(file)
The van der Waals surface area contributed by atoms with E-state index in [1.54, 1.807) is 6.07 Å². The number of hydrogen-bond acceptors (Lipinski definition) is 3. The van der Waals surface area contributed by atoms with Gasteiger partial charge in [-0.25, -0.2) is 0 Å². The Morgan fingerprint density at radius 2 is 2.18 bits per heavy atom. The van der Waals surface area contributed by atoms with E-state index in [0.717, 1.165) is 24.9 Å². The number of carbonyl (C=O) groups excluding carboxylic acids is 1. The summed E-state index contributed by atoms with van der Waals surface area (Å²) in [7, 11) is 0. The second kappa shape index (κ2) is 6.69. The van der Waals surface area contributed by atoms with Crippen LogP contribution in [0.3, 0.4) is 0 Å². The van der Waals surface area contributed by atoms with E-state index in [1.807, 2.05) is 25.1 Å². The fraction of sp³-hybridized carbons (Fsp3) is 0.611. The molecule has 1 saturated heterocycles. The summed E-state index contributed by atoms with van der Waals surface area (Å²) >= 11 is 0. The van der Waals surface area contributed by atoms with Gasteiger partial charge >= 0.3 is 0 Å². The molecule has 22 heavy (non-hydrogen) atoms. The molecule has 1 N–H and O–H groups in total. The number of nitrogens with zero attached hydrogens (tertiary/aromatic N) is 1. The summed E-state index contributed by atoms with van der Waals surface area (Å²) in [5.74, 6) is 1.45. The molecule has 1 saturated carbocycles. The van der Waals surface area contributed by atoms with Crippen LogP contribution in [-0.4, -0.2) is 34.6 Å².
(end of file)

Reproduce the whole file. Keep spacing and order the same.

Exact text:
The van der Waals surface area contributed by atoms with E-state index in [1.54, 1.807) is 6.07 Å². The number of hydrogen-bond acceptors (Lipinski definition) is 3. The van der Waals surface area contributed by atoms with Gasteiger partial charge in [-0.25, -0.2) is 0 Å². The Morgan fingerprint density at radius 2 is 2.18 bits per heavy atom. The van der Waals surface area contributed by atoms with E-state index in [0.717, 1.165) is 24.9 Å². The number of carbonyl (C=O) groups excluding carboxylic acids is 1. The summed E-state index contributed by atoms with van der Waals surface area (Å²) in [7, 11) is 0. The second kappa shape index (κ2) is 6.69. The van der Waals surface area contributed by atoms with Crippen LogP contribution in [0.3, 0.4) is 0 Å². The van der Waals surface area contributed by atoms with E-state index in [1.807, 2.05) is 25.1 Å². The fraction of sp³-hybridized carbons (Fsp3) is 0.611. The molecule has 1 saturated heterocycles. The summed E-state index contributed by atoms with van der Waals surface area (Å²) >= 11 is 0. The van der Waals surface area contributed by atoms with Gasteiger partial charge >= 0.3 is 0 Å². The molecule has 22 heavy (non-hydrogen) atoms. The molecule has 1 N–H and O–H groups in total. The number of nitrogens with zero attached hydrogens (tertiary/aromatic N) is 1. The summed E-state index contributed by atoms with van der Waals surface area (Å²) in [5.74, 6) is 1.45. The molecule has 1 saturated carbocycles. The van der Waals surface area contributed by atoms with Crippen LogP contribution in [-0.4, -0.2) is 34.6 Å².